How Can College Graduates Overcome the Debt?

If the P-12 education system is all about preparing its students for success in adulthood, then college preparation is obviously a must. In the fall of 2012, 66 percent of high school graduates from that year were enrolled in college, and that number does not include students that waited longer to enroll or non-traditional adult students. It seems that P-12 classrooms are getting more students ready for the academic demands of a college education – but what about the financial commitment?

A study by the Urban Institute found that almost 300,000 Americans with master’s degrees were on public relief, along with 30,000 with doctorates. The average debt of a college graduate is $35,200 and that can take decades to pay off.

Making College Affordable

Currently, there is a call for a more affordable college education, which makes sense. It comes on the heels of a recession that undercut the value of a college education. Even those with a college degree were not immune to the financial hit that the economy took and those still paying off their student loans were often left without the very job they had always assumed would pay off their educational debts. A look at the way college loans are distributed and administered was certainly in the cards as the latest generation of college graduates saw the real ramifications of payment in an economy that simply could not support it.

Payment reform, spear-headed by the Obama Administration, goes a long way to addressing this problem.  Initiatives include mandates that new borrowers will pay no more than 10 percent of their disposable income towards outstanding student loans and any student debt remaining will be wiped clean after 20 years.   Furthermore, public service employees, like military members, nurses or teachers, will have their debt forgiven in 10 years if they make their payments on time.

Why is college so expensive anyway?

These actions address the high cost of college attendance as it exists today – but what about that high cost itself? The lifetime earnings numbers show the clear reasons why a particular student benefits from a college degree, but that thought pattern is too narrow. The economy and shared learning of the entire country sees a lift when more if its youth are educated at a college level.  Therefore, efforts at financing college in a more communal way would go a long way toward easing the financial burden of today’s youth.  To this end, there are several plausible solutions.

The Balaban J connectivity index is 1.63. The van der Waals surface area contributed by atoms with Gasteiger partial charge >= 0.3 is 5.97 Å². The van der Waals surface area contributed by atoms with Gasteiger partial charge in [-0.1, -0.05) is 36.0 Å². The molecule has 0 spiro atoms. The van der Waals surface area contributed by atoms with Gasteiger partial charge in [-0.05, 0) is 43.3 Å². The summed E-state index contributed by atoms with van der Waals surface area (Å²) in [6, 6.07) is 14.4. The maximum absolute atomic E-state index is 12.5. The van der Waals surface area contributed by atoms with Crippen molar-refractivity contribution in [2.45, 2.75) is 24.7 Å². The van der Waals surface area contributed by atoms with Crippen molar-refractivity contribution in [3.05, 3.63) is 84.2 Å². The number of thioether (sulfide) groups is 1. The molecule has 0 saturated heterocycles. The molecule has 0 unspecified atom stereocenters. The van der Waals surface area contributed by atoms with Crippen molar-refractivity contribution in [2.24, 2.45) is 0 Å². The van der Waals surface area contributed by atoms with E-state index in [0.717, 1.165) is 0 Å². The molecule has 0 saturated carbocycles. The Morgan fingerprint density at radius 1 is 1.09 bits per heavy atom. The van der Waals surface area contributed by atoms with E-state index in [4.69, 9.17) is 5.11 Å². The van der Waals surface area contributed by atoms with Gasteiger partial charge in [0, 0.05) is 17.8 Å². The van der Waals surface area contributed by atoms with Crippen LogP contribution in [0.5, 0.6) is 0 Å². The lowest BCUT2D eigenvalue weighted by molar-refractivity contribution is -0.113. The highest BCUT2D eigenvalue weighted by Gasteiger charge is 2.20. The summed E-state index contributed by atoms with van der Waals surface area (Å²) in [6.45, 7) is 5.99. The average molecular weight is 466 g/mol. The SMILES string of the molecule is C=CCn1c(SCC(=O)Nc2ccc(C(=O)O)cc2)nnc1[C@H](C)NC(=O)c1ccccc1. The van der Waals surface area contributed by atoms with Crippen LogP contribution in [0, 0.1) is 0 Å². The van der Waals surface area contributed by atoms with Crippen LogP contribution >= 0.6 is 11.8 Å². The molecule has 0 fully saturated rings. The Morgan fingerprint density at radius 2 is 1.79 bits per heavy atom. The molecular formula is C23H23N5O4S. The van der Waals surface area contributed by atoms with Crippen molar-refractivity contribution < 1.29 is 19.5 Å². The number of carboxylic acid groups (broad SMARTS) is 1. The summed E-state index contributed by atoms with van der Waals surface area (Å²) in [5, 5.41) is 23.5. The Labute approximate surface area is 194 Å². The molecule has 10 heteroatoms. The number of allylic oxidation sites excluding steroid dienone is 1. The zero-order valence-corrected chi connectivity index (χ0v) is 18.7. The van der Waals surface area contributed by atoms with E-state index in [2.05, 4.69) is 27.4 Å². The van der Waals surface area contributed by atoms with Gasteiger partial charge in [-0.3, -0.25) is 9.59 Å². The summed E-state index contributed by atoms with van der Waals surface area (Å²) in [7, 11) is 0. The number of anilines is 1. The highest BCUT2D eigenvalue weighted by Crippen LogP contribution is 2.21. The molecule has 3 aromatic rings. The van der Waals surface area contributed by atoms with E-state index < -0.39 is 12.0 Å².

One idea is to allow private investors to pay for the tuition of college students in exchange for a portion of their earnings later on as outlined by U.S. Senator Marco Rubio. This would mean the students acquired no traditional debt and would not start out their careers in the hole – at least not in a typical way.  However, this approach leaves the student without protection if he/she becomes unemployed or otherwise unable to work.  Similarly, the idea of a state-run repayment program that is similar to Rubio’s private investor one has already been implemented in Oregon.  The Pay It Forward program has been approved (though not yet enacted) and will give students their public college education upfront, free of cost, in exchange for paying the state a portion of their earnings post-college. Supporters bill it as a “debt free” alternative to a college education, but like Rubio’s plan there is still money owed at the end of the college term that does impact actual earnings. It will be interesting to keep an eye on Oregon in the coming years to see how the program impacts the first groups of students who take advantage of it.

What if a public college education was completely free, though? At his State of the State address, Tennessee Governor Bill Haslam called for free tuition at Tennessee’s community colleges in order to improve the state’s reputation as one of the least educated. Haslam proposed that the money to pay for it come from the state’s lottery earnings that would be placed in a $300 million endowment fund. While a short-term solution, it is an interesting idea.

I believe that paying something for a college education is reasonable, but the current setup puts an undue burden on the nation’s young people and as a result, the entire economy suffers.

What creative cost and repayment options for a college education would you like to see implemented?

photo credit: Tax Credits via photopin cc

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